Sinclair to Partner With Shoah Foundation to Record Testimonies of Genocide Survivors

By Kevin Eck 

Sinclair Broadcast Group has announced a multi-year, national agreement with USC Shoah Foundation—The Institute for Visual History and Education to assist with the recording of interviews with genocide survivors as part of the Institute’s Last Chance Testimony Collection Initiative, a race-against-time effort to collect testimonies from the last living survivors and witnesses to the Holocaust and other genocides.

Under the agreement, Sinclair will provide its production facilities to record testimonies at its broadcast television stations around the US.

Dr. Robert J. Williams, Finci-Viterbi executive director of USC Shoah Foundation, said the Last Chance Testimony Collection Initiative is rooted in the belief that as long as there are still witnesses ready to speak, their voices must be heard.


“Every Holocaust survivor who shares his or her experience adds to our knowledge and provides an enduring legacy of memory,” said Dr. Williams. “With antisemitism once again on the rise around the world, it is our duty to collect and listen to the testimonies of those who experienced the worst consequences of unchecked bigotry against Jews.”

“It is an honor to assist USC Shoah Foundation with the recording of survivor’s interviews, ensuring the memorialization and preservation of these important, powerful stories,” said Chris Ripley, president and ceo of Sinclair. “Through the education provided by the foundation, we hope to move one step closer to eradicating intolerance and discrimination in all forms.”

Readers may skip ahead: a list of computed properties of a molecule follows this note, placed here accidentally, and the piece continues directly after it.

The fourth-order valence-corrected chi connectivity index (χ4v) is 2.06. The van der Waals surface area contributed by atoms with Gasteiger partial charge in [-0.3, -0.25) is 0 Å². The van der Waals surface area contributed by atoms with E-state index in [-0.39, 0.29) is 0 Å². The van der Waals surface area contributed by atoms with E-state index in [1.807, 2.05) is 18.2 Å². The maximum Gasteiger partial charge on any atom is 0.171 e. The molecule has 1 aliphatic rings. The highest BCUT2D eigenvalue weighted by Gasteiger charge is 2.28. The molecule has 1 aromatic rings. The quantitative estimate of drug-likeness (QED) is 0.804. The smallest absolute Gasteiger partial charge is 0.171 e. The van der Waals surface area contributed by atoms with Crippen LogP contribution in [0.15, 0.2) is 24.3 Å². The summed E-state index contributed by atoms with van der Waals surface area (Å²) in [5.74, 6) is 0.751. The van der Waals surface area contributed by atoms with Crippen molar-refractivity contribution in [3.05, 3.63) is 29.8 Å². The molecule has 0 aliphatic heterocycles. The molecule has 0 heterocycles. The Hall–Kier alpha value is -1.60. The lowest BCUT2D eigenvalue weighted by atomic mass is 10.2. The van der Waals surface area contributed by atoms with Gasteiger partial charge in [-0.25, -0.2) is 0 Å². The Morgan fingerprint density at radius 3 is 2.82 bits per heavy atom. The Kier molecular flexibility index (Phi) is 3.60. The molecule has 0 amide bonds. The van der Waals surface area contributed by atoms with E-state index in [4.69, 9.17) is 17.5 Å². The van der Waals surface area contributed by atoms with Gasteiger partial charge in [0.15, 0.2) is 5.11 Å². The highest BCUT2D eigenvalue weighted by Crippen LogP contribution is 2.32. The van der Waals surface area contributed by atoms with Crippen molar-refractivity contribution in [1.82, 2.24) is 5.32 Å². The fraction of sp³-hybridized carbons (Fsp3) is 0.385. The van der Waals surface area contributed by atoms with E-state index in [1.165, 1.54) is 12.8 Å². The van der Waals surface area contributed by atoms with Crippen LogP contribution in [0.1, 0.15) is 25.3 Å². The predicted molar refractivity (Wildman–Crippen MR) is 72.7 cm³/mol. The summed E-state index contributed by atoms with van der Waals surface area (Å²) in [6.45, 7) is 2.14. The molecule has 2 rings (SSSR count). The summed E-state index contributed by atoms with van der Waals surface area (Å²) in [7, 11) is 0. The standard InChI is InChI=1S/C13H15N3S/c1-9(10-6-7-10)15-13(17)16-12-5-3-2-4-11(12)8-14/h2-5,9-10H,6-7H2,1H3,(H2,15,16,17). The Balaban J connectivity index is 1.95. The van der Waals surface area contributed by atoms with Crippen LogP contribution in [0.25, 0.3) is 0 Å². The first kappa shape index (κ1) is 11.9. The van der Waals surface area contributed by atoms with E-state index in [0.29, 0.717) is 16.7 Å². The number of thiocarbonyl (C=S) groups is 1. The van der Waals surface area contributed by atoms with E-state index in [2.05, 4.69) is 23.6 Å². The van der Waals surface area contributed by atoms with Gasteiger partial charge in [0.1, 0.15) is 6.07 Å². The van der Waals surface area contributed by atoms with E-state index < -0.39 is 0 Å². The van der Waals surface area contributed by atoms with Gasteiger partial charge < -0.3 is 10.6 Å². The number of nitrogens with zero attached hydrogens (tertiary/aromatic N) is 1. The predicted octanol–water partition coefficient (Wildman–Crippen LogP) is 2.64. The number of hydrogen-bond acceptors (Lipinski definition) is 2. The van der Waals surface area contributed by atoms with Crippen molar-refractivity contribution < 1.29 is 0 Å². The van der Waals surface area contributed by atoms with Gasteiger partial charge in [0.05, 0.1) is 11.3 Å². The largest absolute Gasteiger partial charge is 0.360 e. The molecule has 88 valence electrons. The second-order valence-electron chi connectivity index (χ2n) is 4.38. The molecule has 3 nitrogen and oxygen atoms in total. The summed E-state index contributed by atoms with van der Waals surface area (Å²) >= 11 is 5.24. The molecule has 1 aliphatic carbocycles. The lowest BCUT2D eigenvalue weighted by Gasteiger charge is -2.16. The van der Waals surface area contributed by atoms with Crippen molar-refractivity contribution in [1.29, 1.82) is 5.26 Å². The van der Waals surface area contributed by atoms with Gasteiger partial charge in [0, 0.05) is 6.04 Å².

Sinclair’s West Palm Beach, Florida station WPEC was the first market to begin providing production space, equipment, and staff to assist the Institute for recording new testimonies.

Beginning in April, the recording of testimonies will expand to WJLA in Washington D.C. and WBFF in Baltimore, with additional Sinclair news markets throughout the country planned.

USC Shoah Foundation is working with local Jewish federations to identify Holocaust survivors. It started collecting testimonies almost 30 years ago to give voice to Holocaust survivors and use their testimonies to educate present and future generations.

Over the next five years the Institute recorded and indexed more that 50,000 interviews in which Holocaust survivors chronicled their lives before, during and after the Holocaust. More than 52,000 Holocaust survivor and witness testimonies are now saved and shared through the Institute’s Visual History Archive, which is currently available to users at 185 access points in 15 countries and forms the basis of educational activities that reach some 10 million learners annually.

The Last Chance Testimony Collection Initiative was launched in 2019 to encourage Holocaust survivors—most of whom are now in their eighties and nineties—to give testimony while time and memory permit.

Beginning in 2009, the Visual History Archive began adding testimonies from other mass atrocities including the Armenian Genocide, the 1994 Genocide Against the Tutsi in Rwanda, and the War and Genocide in Bosnia and Herzegovina. The total archive now contains more than 56,000 testimonies.
There is no cost to survivors or their families for recording these interviews.

USC Shoah Foundation is also seeking descendants of survivors and Holocaust scholars to volunteer as interviewers to guide survivors through the testimony collection process.
To request to be interviewed, to volunteer as an interviewer, or for more information, go to